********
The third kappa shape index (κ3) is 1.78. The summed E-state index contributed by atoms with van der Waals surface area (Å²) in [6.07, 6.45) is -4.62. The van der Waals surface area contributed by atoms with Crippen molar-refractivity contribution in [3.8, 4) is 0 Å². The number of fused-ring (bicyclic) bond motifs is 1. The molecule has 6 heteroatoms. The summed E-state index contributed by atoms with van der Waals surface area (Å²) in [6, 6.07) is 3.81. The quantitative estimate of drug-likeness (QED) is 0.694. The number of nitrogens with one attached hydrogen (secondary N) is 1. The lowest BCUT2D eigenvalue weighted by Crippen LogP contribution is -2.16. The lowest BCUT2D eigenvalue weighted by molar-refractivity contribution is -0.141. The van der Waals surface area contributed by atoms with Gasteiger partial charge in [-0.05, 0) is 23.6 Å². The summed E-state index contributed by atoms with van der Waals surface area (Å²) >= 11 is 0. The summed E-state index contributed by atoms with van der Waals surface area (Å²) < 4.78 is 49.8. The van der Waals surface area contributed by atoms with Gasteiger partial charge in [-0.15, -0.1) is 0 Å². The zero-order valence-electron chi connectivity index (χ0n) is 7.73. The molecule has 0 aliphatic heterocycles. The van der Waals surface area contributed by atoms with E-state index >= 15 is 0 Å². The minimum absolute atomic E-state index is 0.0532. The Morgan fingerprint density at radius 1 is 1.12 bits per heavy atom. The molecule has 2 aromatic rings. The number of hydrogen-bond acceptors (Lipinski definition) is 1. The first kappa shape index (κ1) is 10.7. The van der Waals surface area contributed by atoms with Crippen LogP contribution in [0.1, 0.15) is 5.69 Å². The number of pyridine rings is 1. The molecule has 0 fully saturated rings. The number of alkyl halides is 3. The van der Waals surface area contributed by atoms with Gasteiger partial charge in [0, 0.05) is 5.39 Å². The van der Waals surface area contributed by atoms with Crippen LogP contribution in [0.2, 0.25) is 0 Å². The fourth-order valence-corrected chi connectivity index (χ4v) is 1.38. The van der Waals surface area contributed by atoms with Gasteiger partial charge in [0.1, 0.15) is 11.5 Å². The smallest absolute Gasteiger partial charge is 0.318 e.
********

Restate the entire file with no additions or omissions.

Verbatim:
The third kappa shape index (κ3) is 1.78. The summed E-state index contributed by atoms with van der Waals surface area (Å²) in [6.07, 6.45) is -4.62. The van der Waals surface area contributed by atoms with Crippen molar-refractivity contribution in [3.8, 4) is 0 Å². The number of fused-ring (bicyclic) bond motifs is 1. The molecule has 6 heteroatoms. The summed E-state index contributed by atoms with van der Waals surface area (Å²) in [6, 6.07) is 3.81. The quantitative estimate of drug-likeness (QED) is 0.694. The number of nitrogens with one attached hydrogen (secondary N) is 1. The lowest BCUT2D eigenvalue weighted by Crippen LogP contribution is -2.16. The lowest BCUT2D eigenvalue weighted by molar-refractivity contribution is -0.141. The van der Waals surface area contributed by atoms with Gasteiger partial charge in [-0.05, 0) is 23.6 Å². The summed E-state index contributed by atoms with van der Waals surface area (Å²) >= 11 is 0. The summed E-state index contributed by atoms with van der Waals surface area (Å²) < 4.78 is 49.8. The van der Waals surface area contributed by atoms with Gasteiger partial charge in [-0.15, -0.1) is 0 Å². The zero-order valence-electron chi connectivity index (χ0n) is 7.73. The molecule has 0 aliphatic heterocycles. The van der Waals surface area contributed by atoms with E-state index >= 15 is 0 Å². The minimum absolute atomic E-state index is 0.0532. The Morgan fingerprint density at radius 1 is 1.12 bits per heavy atom. The molecule has 2 aromatic rings. The number of hydrogen-bond acceptors (Lipinski definition) is 1. The first kappa shape index (κ1) is 10.7. The van der Waals surface area contributed by atoms with Crippen LogP contribution in [0.1, 0.15) is 5.69 Å². The number of pyridine rings is 1. The molecule has 0 fully saturated rings. The number of alkyl halides is 3. The van der Waals surface area contributed by atoms with Gasteiger partial charge in [0, 0.05) is 5.39 Å². The van der Waals surface area contributed by atoms with Crippen LogP contribution in [0.2, 0.25) is 0 Å². The fourth-order valence-corrected chi connectivity index (χ4v) is 1.38. The van der Waals surface area contributed by atoms with Gasteiger partial charge in [0.1, 0.15) is 11.5 Å². The smallest absolute Gasteiger partial charge is 0.318 e.